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Ronald Hribar
The reason Kohlers have adjustable valves is that they are getting repaired all the time. If someone "adjusted" the Briggs valve incorrectely by grinding too much off, you can not blame that on Briggs.

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D-17_Dave
Graham, Don't trash the valves just yet. A little off might cost you some top end performance but it won't cause the smoke and other stuff. Just cause the valves to open later and close sooner. If it's smokeing like you say, check the valve guides for wear and the rings for alingment like you mentioned. Might be the bore wasn't cleaned properly after honeing and debries has ground up the new rings. Also, since you don't know how capable the other person working on it may have been, put the piston in the bore without the rings and check the accuracy of the bore. They may have gotten it off. I still think your dealing with multiple problems here and it must be addressed as such. I still think you have ignition problems separate from the smokeing issues.

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maxtorman1234
Ok, i'll have to take it apart and check then i'll deal with ignition problems if theyre still happening. I'll check the coil gap, but i really didnt want to have to tear it apart. Thanks guys, i'll check the rings then other stuff and get back to you,

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BLT
Grahm, .002" extra doesn't really mean that much. Over time they will hammer in closer. Don't waste good money buying new vales. You can reface them and get closer also.

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MrSteele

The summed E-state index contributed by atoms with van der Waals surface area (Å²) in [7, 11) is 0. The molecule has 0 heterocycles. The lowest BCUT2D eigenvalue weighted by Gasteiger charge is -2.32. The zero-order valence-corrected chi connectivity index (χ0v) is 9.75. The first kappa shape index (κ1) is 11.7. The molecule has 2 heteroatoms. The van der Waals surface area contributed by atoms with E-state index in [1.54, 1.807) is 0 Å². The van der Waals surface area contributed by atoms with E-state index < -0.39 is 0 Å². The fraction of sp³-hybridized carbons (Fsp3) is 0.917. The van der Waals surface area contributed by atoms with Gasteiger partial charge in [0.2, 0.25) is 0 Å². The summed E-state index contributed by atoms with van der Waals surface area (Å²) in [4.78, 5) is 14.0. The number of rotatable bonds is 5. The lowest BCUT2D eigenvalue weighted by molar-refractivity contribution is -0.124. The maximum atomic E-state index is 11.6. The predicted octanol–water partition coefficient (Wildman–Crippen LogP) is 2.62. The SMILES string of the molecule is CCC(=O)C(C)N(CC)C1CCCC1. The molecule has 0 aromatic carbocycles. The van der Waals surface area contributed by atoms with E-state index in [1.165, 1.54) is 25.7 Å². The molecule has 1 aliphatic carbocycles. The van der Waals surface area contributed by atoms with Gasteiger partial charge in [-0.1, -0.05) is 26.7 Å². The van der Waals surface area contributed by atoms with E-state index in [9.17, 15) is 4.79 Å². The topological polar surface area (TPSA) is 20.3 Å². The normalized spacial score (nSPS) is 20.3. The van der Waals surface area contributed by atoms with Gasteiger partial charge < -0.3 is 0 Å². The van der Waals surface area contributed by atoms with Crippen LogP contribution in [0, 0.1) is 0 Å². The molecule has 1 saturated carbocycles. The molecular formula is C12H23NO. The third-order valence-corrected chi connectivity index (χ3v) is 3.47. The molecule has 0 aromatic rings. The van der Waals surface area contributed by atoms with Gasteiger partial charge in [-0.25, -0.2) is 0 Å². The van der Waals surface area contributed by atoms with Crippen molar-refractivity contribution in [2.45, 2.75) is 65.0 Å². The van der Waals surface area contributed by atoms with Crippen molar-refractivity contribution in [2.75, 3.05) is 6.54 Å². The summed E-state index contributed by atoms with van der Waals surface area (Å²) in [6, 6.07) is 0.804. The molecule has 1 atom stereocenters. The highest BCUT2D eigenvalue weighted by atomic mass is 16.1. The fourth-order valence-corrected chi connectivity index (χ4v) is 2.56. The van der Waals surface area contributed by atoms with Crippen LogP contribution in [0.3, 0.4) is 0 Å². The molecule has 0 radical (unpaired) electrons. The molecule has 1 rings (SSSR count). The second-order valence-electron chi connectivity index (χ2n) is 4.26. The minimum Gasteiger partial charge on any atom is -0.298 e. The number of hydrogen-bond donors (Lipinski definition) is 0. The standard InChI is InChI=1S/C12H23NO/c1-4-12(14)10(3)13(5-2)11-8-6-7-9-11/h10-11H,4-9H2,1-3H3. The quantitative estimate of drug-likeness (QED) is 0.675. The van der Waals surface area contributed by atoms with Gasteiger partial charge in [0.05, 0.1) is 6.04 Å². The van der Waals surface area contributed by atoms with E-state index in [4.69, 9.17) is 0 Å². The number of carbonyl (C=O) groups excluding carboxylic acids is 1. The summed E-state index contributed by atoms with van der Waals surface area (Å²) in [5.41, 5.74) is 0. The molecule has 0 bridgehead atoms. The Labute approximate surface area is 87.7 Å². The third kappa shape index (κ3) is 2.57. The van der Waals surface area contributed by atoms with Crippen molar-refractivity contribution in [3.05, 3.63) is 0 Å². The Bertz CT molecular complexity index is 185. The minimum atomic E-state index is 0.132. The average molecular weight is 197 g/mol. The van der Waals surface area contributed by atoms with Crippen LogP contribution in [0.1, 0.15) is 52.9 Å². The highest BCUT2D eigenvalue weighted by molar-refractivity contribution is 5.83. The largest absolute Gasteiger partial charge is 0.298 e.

While you have it apart, be certain to check the ring gap in the bore.. If the shop mechanic did not know what he was doing, he may well have not cleaned the bore completely. The debris not only builds up around the rings, but wears them prematurely. You may have a set of rings doing nothing at all but pumping oil into the compression chamber. I'll agree with Dave, check the valve guides for wear. Your problem sounds like the culmination of several problems, not simply one thing or another. And...Watch it with that redneck feeler guage garbage! I may be a redneck, but I do own and use feeler guages!!

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maxtorman1234
well, so far I have taken the engine apart, and found that the rings werent put in quite right. I still have to check the end clearance, before i put the piston back in, but i also checked the clearance between the coil and flywheel and it was almost non existant. I can see on the flywheel where the coil was rubbing almost all the way around. So im going to set it but you guys tell me .020 and my briggs book says 0.010 to .014. Which should i set it at? thanks

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D-17_Dave
The mag clearance is just NOT that critical. Best bet is go by the book. But vissible air gap is really what your looking for. Keep up the good work, your on the right track.